“We do not profit from the artifacts!”
It took two movies with potential for The Librarian franchise to finally deliver on the promise of its premise. Even though The Curse of the Judas Chalice is the most “TV-like” of the trilogy, it also possesses the best example of both its layer of educational value and that of its adventure comedy. Just because it introduces vampires as real world entities doesn’t necessarily prevent it from also giving an authentic history/mythology lesson about Vlad the Impaler and Judas Iscariot and how the bloodthirsty legend connects them. After all, the supernatural has always been a part of the series with Flynn Carsen (Noah Wyle) previously traveling through time during the unseen gap between the first two films. So watching him acquire the Philosopher’s Stone (magically able to turn anything into gold) or hunting the undead shouldn’t be far-fetched.
Beyond this latest escapade into the shadows of New Orleans, however, the third installment also gives our first real look into Flynn’s life as more than an unwitting hero for hire under the Metropolitan Public Library’s employ. It showcases his human side too with a personal life above the easy fodder for jokes it’s thus far provided. No longer is he being set-up by his mother on blind dates with strangers (or third cousins); he has a girlfriend of his own. While the relationship doesn’t last past the cold open because he’ll always consider the quest most important, it allows him to feel something that’s not merely self-adulation at a job well done. Watching him throw a temper-tantrum in front of library bosses Judson (Bob Newhart) and Charlene (Jane Curtin) was just what the doctor ordered.
Writer Marco Schnabel returns him to a relatable state with this simple act of stress relief. Carsen realizes what he’s sacrificed since accepting the job as “The Librarian” and desperately seeks a reprieve. While he’s present with some vacation time to make good on that desire for rest and relaxation, though, there wouldn’t be a movie if things unfolded smoothly. No, as soon as the idea of traveling floats around his mind, Flynn starts dreaming about a lounge singer in Louisiana (Stana Katic‘s Simone Renoir) for his curiosity to drag him there. The fact a group of Russians led by ex-KGB Sergei Kubichek (Dikran Tulaine) arrives too is mere coincidence. This new adversary’s recruitment of the renowned Professor Lazlo (Bruce Davison)—an intellectual equal—ensures Sergei and Flynn are never too far apart.
Director Jonathan Frakes returns after helming Return to King Solomon’s Mines and he appears to have been helped by the advancement of computer technology during the two years in between. There aren’t many instances where complex effects are necessary—nor the green screen backgrounds so prevalent in The Quest for the Spear—but one cannot fault their implementation when they do occur. For one thing, the sand bursts transporting the vampires to and fro similar to Nightcrawler in X2 look pretty damn good. The glowing eyes delineating who is and isn’t undead a tad less blatant than the red eyes in Solomon. A couple laughing, flying skulls towards the end bring back some of the CGI campy goodness, but not enough to derail any of the production value being utilized otherwise.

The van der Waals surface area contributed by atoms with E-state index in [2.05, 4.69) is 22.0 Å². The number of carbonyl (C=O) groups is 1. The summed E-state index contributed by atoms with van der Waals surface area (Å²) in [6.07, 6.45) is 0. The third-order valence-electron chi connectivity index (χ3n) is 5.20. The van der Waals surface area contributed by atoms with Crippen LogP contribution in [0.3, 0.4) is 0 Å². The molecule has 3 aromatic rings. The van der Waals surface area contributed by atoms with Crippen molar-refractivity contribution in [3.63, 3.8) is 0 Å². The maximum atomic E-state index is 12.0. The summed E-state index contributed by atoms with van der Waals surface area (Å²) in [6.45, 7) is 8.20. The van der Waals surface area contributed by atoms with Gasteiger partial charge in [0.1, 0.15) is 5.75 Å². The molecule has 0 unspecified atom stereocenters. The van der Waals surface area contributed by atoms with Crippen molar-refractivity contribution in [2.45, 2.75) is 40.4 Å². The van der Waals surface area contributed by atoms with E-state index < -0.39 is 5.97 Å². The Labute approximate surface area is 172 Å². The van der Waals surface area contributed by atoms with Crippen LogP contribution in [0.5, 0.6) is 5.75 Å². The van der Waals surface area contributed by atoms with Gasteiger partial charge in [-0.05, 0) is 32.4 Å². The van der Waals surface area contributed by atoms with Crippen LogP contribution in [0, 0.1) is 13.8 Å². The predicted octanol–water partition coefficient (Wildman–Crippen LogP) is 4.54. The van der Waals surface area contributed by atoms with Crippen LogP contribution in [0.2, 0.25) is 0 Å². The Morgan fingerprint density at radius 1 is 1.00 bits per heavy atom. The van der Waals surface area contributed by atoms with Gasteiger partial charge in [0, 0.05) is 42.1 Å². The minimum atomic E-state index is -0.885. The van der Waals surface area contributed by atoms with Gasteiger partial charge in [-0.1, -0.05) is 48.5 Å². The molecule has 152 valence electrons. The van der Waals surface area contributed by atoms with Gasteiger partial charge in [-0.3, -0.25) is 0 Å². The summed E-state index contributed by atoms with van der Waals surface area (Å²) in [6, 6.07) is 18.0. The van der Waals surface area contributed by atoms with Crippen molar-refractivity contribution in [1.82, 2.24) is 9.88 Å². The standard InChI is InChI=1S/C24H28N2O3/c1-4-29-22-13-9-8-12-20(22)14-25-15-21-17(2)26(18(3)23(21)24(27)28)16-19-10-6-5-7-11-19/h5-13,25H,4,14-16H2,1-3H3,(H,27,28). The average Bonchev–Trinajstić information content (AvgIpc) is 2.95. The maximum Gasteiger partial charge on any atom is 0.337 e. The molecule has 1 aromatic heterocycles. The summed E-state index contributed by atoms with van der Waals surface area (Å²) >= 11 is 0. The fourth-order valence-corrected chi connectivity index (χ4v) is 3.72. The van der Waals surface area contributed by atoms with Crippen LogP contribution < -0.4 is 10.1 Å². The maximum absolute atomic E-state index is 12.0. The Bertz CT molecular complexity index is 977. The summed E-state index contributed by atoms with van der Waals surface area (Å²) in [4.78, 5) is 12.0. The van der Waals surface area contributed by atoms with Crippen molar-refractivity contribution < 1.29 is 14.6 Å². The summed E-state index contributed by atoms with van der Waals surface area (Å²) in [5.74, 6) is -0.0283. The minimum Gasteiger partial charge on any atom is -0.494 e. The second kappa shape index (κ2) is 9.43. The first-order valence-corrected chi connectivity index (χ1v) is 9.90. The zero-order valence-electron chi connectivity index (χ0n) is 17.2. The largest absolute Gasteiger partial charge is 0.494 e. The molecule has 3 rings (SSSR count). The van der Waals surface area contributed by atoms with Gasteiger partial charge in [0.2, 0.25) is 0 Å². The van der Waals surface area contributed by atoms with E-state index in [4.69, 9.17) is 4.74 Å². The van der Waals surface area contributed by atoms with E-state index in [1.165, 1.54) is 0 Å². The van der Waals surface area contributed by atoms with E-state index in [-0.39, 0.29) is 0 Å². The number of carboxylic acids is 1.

The filmmakers have also seen fit to stop with the incessantly clichéd love trajectories. If I had to watch Carsen despise the woman he’s paired with before the two fall madly and unrealistically in love for a third time I would have screamed. Luckily we’re given a more authentic evolution with Simone—one where there actually is a modicum of chemistry and a believable sexual allure that both parties want the other from the get-go. This lets their relationship grow without distraction and provides the inevitable end some emotional heft relevant to their circumstances. The duo’s eventual sidekick is more attuned to reality as well since a man-about-town taxi driver proves invaluable for a tourist out of his element. No offense to Jomo, but Werner Richmond‘s Andre doesn’t bring the same implausibly convenient baggage.
Everything remains pretty light for the most part too—even where the vampires are concerned—and I’d say it’s more family-friendly than Solomon. It’s not as overtly funny as rest, but it retains the over-the-top dialogue painting Carsen as an annoying pedant. Curtin gets a little more to do while Newhart fades into the background and Katic delivers a female character with more depth than her tough girl/love interest predecessors. As for the plot, it’s more Goonies/Indiana Jones-esque with or without the pirates as clues lead good guys and bad along. So, despite each commercial break non-cinematically fading to black, Curse of the Judas Chalice is the most natural entry thus far. It almost seems Devlin was already preparing the switch to an episodic format. Hopefully “The Librarians” continues this film’s success.